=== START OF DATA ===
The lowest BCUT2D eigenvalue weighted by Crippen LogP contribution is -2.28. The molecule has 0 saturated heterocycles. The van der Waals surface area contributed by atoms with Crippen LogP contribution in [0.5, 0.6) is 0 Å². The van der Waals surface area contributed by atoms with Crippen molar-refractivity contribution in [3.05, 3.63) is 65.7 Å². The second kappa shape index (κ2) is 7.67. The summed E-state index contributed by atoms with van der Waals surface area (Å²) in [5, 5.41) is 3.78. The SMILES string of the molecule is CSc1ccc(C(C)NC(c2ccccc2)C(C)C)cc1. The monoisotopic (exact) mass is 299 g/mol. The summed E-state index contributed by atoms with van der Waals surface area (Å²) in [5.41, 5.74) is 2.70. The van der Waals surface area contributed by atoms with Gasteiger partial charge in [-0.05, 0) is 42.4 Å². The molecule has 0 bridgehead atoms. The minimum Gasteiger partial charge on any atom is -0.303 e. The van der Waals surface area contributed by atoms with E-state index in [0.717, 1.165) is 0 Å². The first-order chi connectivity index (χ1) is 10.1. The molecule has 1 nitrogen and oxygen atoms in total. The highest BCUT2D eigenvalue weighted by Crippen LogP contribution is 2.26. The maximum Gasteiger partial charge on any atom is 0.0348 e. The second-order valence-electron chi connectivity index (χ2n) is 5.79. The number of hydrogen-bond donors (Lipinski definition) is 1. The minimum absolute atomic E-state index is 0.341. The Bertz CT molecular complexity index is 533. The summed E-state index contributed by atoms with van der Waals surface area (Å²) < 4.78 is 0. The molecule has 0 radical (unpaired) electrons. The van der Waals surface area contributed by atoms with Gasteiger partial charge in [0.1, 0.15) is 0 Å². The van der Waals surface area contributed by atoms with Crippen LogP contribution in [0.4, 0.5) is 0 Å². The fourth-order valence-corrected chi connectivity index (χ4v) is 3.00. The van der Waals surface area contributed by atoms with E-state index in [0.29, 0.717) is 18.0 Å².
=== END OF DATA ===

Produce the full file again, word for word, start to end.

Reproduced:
The lowest BCUT2D eigenvalue weighted by Crippen LogP contribution is -2.28. The molecule has 0 saturated heterocycles. The van der Waals surface area contributed by atoms with Crippen LogP contribution in [0.5, 0.6) is 0 Å². The van der Waals surface area contributed by atoms with Crippen molar-refractivity contribution in [3.05, 3.63) is 65.7 Å². The second kappa shape index (κ2) is 7.67. The summed E-state index contributed by atoms with van der Waals surface area (Å²) in [5, 5.41) is 3.78. The SMILES string of the molecule is CSc1ccc(C(C)NC(c2ccccc2)C(C)C)cc1. The monoisotopic (exact) mass is 299 g/mol. The summed E-state index contributed by atoms with van der Waals surface area (Å²) in [5.41, 5.74) is 2.70. The van der Waals surface area contributed by atoms with Gasteiger partial charge in [-0.05, 0) is 42.4 Å². The molecule has 0 bridgehead atoms. The minimum Gasteiger partial charge on any atom is -0.303 e. The van der Waals surface area contributed by atoms with E-state index in [0.717, 1.165) is 0 Å². The first-order chi connectivity index (χ1) is 10.1. The molecule has 1 nitrogen and oxygen atoms in total. The highest BCUT2D eigenvalue weighted by Crippen LogP contribution is 2.26. The maximum Gasteiger partial charge on any atom is 0.0348 e. The second-order valence-electron chi connectivity index (χ2n) is 5.79. The number of hydrogen-bond donors (Lipinski definition) is 1. The minimum absolute atomic E-state index is 0.341. The Bertz CT molecular complexity index is 533. The summed E-state index contributed by atoms with van der Waals surface area (Å²) < 4.78 is 0. The molecule has 0 radical (unpaired) electrons. The van der Waals surface area contributed by atoms with Gasteiger partial charge in [0.1, 0.15) is 0 Å². The van der Waals surface area contributed by atoms with Crippen LogP contribution in [0.4, 0.5) is 0 Å². The fourth-order valence-corrected chi connectivity index (χ4v) is 3.00. The van der Waals surface area contributed by atoms with E-state index in [0.29, 0.717) is 18.0 Å².